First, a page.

However, what is perhaps the best piece of what Epic Meal Time is the way in which their story comes together.  Preparing a meal is basically taking different ingredients, cooking them together, and you have your dish.  While that may sound simple enough, the Epic Meal Time folks seem to focus so closely on individual aspects of making the food, that the viewer has a growing sense that what is being prepared is a lot to eat, but only in a piecemeal fashion.  However, as any individual episode continues, the viewer starts to see the food pile up and, similar to a good detective story, you don't get the full picture of what's going on until the climax and when they bring the disparate culinary concoctions together, it makes for an intense realization of what they are constructing is actually exponentially more massive than any of the individual elements combined were.
       Thus far, I've seen a small fraction of the episodes, but the ones I have seen make me hungrier for more.

11 January 2012

Purim Drinking II: Which Beverage(s) to Drink?

Wine is mentioned several times in the book of Esther
Having begun a discussion of drinking on Purim, (and what got me re-interested in this topic), I wanted to do an initial post on which beverage one should drink in order to intoxicate oneself on Purim.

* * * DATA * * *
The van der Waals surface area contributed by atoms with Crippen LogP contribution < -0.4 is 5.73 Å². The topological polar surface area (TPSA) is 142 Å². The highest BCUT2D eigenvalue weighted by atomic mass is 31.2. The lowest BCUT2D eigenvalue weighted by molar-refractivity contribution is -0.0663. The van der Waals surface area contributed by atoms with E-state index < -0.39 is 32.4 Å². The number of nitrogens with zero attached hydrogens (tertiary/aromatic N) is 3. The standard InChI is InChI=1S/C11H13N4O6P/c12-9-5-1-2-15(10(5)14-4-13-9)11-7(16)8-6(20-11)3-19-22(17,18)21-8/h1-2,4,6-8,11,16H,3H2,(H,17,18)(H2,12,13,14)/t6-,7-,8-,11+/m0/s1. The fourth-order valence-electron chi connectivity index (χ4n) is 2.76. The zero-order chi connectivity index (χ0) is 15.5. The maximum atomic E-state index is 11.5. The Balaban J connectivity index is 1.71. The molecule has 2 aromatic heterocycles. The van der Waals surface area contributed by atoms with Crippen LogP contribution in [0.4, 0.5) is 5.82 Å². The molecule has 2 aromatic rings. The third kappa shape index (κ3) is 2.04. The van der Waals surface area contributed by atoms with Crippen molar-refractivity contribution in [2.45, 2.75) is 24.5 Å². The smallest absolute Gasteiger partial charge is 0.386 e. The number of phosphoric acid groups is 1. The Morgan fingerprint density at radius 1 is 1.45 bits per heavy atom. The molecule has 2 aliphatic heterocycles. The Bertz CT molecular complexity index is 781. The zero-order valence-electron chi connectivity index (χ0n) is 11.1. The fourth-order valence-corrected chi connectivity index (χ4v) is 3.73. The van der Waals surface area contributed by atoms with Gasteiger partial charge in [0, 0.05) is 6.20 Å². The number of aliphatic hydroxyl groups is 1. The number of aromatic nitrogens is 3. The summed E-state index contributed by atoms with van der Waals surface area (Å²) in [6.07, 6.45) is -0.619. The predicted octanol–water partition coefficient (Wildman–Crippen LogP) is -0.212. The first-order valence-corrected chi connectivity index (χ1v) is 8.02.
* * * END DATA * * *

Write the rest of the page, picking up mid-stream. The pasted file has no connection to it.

Curiously, in neither Rabbi Jacob, son of Asher's Four Divisions1 nor in Rabbi Joseph Karo's Set Table2 is any specific beverage mentioned in order to intoxicate, whether wine or not wine.
     Maimonides, however, does specify that one gets drunk through drinking wine.3  I wonder why neither Rabbi Jacob, son of Asher, nor Rabbi Karo specified wine as Maimonides did, although I certainly don't know.  
     One reason mentioned why wine is the means to get drunk on Purim is articulated by Rabbi Abraham Danzig in his Person's Life that since the miraculous occurrences happened through wine (the party at the outset, as well as the small drinking parties that Esther arranged towards the end of the book), therefore, we were obligated to get drunk on wine.4
     While I have certainly come nowhere near exhausting this topic, I did want to - for the time being - share a paragraph devoted to this topic:
Contrary to popular conception, the mitzva of drinking on Purim is intended to be performed exclusively with wine, to the exclusion of all other alcoholic beverages.  It is also noted that drinking wine on Purim is meant to be reminiscent of the verse "wine gladdens the heart of man."  Some authorities suggest that because wine was a much stronger drink in Talmudic times than it is today, it is permissible to drink whiskey and other alcoholic beverages in fulfillment of this mitzva as well.5
      I hope to return to this topic....


1 - טור אורח חיים סימן תרצה
2 - שולחן ערוך אורח חיים סימן תרצה
3 - משנה תורה, הלכות מגילה ב:טו

4 - חיי אדם קנה:ל